Then, there is a question about what is THE standard algorithm. The authors of the CCSS have said that "the standard" algorithms are locally defined. Here is an interesting article about subtraction algorithm in the US.

http://math.coe.uga.edu/tme/issues/v10n2/5ross.pdf

Barry Garelick said...


There really is no question about what THE standard algorithms are unless you believe what Beckmann and Fuson wrote in their paper that posits that all are equivalent. (http://www.mathedleadership.org/docs/resources/journals/NCSMJournal_ST_Algorithms_Fuson_Beckmann.pdf)

That paper seems to seal the fate of the standard algorithms so that either one can ignore THE standard algorithm for multi-digit addition and subtraction until 4th grade, OR you can interpret it that it can be taught earlier. Unfortunately, many go with the former--delay until 4th grade.

Mastery of the standard algorithm can actually help students incorporate the alternative strategies much easier; some even discover them on their own.

Barry Garelick said...

Meant to add: Please read Wayne Bishop's reaction to Elizabeth Green's article--in particular the information about Japanese methods of teaching: http://nonpartisaneducation.org/Review/Essays/v10n2.pdf

Tad said...

First, just to abide by the principle of full disclosure. I collaborate with Dr. Takahashi frequently. I have observed his teaching of mathematics both in Japan and in the US, and I truly believe he is a great mathematics teacher. I also have worked with Dr. Beckmann.

As for THE standard algorithm, I think the more appropriate label should be the CONVENTIONAL algorithm - the most commonly seen/used algorithm. What is the conventional algorithm varies across the world - and across the history. The equal addition subtraction algorithm was often seen in the US while back - and till much more recently in European countries and Australia. The article I linked in my previous comment suggest that what is conventional today seems to have become the conventional method almost by accident.

Every teacher who taught the conventional algorithm knows that "borrowing (regrouping) across 0" is often difficult for young students. However, with the equal addition algorithm, there is no such thing as "borrowing across 0."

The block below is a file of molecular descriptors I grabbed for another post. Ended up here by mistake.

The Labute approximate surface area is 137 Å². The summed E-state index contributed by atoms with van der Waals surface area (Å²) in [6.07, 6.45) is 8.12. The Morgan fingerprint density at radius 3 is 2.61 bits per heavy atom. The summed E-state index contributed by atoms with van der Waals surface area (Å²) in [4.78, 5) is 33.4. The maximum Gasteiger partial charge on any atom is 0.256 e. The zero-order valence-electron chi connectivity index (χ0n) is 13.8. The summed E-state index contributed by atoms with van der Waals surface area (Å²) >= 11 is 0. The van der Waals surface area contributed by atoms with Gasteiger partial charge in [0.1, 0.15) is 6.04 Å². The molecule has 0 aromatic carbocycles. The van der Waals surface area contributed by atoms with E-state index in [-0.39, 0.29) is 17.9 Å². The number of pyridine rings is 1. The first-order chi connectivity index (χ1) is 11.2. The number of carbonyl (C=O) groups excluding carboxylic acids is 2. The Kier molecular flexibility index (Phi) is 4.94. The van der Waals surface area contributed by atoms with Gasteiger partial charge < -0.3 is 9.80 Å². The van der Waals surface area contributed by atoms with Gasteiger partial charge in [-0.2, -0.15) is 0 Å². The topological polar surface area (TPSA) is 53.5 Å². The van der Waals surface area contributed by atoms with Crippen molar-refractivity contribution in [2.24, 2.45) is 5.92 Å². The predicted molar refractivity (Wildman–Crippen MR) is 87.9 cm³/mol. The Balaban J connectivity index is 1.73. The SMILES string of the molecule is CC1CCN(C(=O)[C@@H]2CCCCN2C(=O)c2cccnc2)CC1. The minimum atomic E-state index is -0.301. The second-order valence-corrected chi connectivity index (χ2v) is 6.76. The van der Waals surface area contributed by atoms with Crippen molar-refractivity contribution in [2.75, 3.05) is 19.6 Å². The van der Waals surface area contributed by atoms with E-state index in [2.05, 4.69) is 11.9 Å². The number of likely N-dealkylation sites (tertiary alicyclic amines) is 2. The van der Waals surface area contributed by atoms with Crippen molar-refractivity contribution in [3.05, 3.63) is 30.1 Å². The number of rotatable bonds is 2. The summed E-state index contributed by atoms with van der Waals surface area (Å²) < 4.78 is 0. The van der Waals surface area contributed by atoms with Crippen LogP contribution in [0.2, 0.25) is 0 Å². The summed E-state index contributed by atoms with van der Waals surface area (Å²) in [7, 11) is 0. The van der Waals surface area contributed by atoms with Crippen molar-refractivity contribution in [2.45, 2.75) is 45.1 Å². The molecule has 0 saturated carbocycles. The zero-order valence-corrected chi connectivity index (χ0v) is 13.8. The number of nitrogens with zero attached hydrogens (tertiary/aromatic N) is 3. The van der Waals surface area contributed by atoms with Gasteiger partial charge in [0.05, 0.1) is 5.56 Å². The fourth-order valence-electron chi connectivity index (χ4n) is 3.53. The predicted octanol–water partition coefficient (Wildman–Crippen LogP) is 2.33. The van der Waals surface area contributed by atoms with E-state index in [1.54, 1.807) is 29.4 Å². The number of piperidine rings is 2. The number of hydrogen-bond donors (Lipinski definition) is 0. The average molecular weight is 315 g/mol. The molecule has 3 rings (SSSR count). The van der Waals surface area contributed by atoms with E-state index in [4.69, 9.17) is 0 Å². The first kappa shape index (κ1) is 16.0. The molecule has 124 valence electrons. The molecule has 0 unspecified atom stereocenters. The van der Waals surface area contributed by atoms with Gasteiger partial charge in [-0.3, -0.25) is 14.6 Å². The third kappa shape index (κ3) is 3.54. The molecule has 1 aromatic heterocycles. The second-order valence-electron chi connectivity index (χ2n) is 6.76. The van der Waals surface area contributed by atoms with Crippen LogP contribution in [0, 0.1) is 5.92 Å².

As for the characterization of Japanese mathematics teaching, I would tend to believe someone who spend many years in Japanese classrooms and recognized as an exemplary mathematics teachers by their colleagues (i.e., Dr. Takahashi) than someone who probably has never been to a Japanese school.

Here is a link to videos of 4 consecutive 6th Grade mathematics lesson from Japan. I encourage you to watch the video and make your own conclusions about Japanese mathematics teaching. By the way, this teacher's name is also Mr. Takahashi, but it is not the same person as Mr. Takahashi referenced in Green's paper.

http://www.impuls-tgu.org/en/library/index.html

Barry Garelick said...

Thank you; I will look at the video. You may be interested in this post written by a Japanese woman in response to Elizabeth Green's article in the NY Times:

http://jukuyobiko.blogspot.jp/2014/08/big-doubts-on-ny-times-article-why-do.html

Ze'ev Wurman said...

Tad is arguing that "the standard algorithm" should be better called "the conventional algorithm." This is a distinction without a meaning.

But where he really goes astray is when he argues that "the conventional algorithm varies across the world." Wrong! The conventional/standard algorithm does not vary across the world. Its so-called "variations" are minor purely cosmetic differences. Calling those "different algorithms" is either ignorant or intended to confuse.

Further, while it is true that the standard algorithms for the four arithmetic operations evolved over time (as did much of mathematics), they have mostly stabilized since Viete's days, and barely changed over the last century. What's Tad's point in bringing this up? That the Egyptian way was better? Such arguments should be better left to anthropology class rather than to math.

The point of offering a single standard way of doing grade school arithmetic is that students will develop fluency and automaticity with them, so they will not get in the way of learning higher math. The push for teaching multiple algorithms for arithmetic emanates from the belief that, somehow, by teaching multiple ways children will acquire some "deeper understanding" of arithmetic (whatever THAT may be). Wrong. What students acquire by being taught multiple and non-standard ways is confusion. What they don't acquire is automaticity or fluency.

But the Fuson-Beckmann wrong headed paper essentially saying "anything base 10 is a "standard algorithm" is not rooted in ignorance -- it is an intentional effort to confuse and muddle the waters offered with a patina of "scientific rigor."

Tad said...

Are the variations in algorithms merely cosmetic? I encourage people to read the article by Ross and Pratt-Cotter I referenced above and make their own judgement. Here is the link one more time:
http://math.coe.uga.edu/tme/issues/v10n2/5ross.pdf
Also, some might be interested in looking at this video on the equal addition subtraction algorithm:
https://www.youtube.com/watch?v=AN8XN_MSucI

It seems like "offering a single standard way of doing grade school arithmetic is that students will develop fluency and automaticity with them, so they will not get in the way of learning higher math" is something most US schools have been doing over the last several decades. It has been successful with some, and it failed miserably others. Of course, the success/failure of that approach might have something to do with the quality of instruction, too. I am not saying that you cannot teach the conventional algorithm meaningfully so that students can make sense of them.

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Elaboration of Georgia Performance Standards by Tad Watanabe is licensed under a Creative Commons Attribution-NonCommercial-ShareAlike 3.0 Unported License.